“Read it aloud,” said their father, “for I hardly know myself what it is about.”
“Gracechurch-street, Monday, August 2.
MY DEAR BROTHER,
At last I am able to send you some tidings of my niece, and such as, upon the whole, I hope will give you satisfaction. Soon after you left me on Saturday, I was fortunate enough to find out in what part of London they were. The particulars I reserve till we meet. It is enough to know they are discovered; I have seen them both –”
“Then it is as I always hoped,” cried Jane; “they are married!”
Elizabeth read on:
“I have seen them both. They are not married, nor can I find there was any intention of being so; but if you are willing to perform the engagements which I have ventured to make on your side, I hope it will not be long before they are. All that is required of you is to assure to your daughter, by settlement, her equal share of the five thousand pounds secured among your children after the decease of yourself and my sister; and, moreover, to enter into an engagement of allowing her, during your life, one hundred pounds per annum. These are conditions which, considering every thing, I had no hesitation in complying with, as far as I thought myself privileged, for you. I shall send this by express, that no time may be lost in bringing me your answer. You will easily comprehend, from these particulars, that Mr. Wickham’s circumstances are not so hopeless as they are generally believed to be. The world has been deceived in that respect; and, I am happy to say, there will be some little money, even when all his debts are discharged, to settle on my niece, in addition to her own fortune. If, as I conclude will be the case, you send me full powers to act in your name throughout the whole of this business, I will immediately give directions to Haggerston for preparing a proper settlement. There will not be the smallest occasion for your coming to town again; therefore, stay quietly at Longbourn, and depend on my diligence and care. Send back your answer as soon as you can, and be careful to write explicitly. We have judged it best that my niece should be married from this house, of which I hope you will approve. She comes to us to-day. I shall write again as soon as any thing more is determined on. Your’s, &c.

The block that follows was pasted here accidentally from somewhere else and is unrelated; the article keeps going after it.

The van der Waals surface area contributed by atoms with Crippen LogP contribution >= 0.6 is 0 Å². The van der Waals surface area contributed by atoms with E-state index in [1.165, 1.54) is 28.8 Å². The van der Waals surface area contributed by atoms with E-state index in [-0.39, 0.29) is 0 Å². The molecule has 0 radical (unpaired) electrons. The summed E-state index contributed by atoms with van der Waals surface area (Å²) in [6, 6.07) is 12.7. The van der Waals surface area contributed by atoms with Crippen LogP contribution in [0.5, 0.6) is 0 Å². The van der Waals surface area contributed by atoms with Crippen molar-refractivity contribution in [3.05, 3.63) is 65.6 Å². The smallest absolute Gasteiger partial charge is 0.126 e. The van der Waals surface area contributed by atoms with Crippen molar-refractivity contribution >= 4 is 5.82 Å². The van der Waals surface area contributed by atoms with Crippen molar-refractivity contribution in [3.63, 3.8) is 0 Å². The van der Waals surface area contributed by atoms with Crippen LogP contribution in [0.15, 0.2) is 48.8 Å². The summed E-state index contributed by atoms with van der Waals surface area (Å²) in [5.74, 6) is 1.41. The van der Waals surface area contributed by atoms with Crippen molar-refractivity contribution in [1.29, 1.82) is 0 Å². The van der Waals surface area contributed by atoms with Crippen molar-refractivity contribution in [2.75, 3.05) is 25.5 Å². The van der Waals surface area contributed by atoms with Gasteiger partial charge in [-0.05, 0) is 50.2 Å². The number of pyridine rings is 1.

EDW. GARDINER.”
“Is it possible!” cried Elizabeth, when she had finished. — “Can it be possible that he will marry her?”
“Wickham is not so undeserving, then, as we have thought him!” said her sister. “My dear father, I congratulate you.”
“And have you answered the letter?” said Elizabeth.
“No; but it must be done soon.”
Most earnestly did she then intreat him to lose no more time before he wrote.
“Oh! my dear father,” she cried, “come back, and write immediately. Consider how important every moment is, in such a case.”
“Let me write for you,” said Jane, “if you dislike the trouble yourself.”
“I dislike it very much,” he replied; “but it must be done.”
And so saying, he turned back with them, and walked towards the house.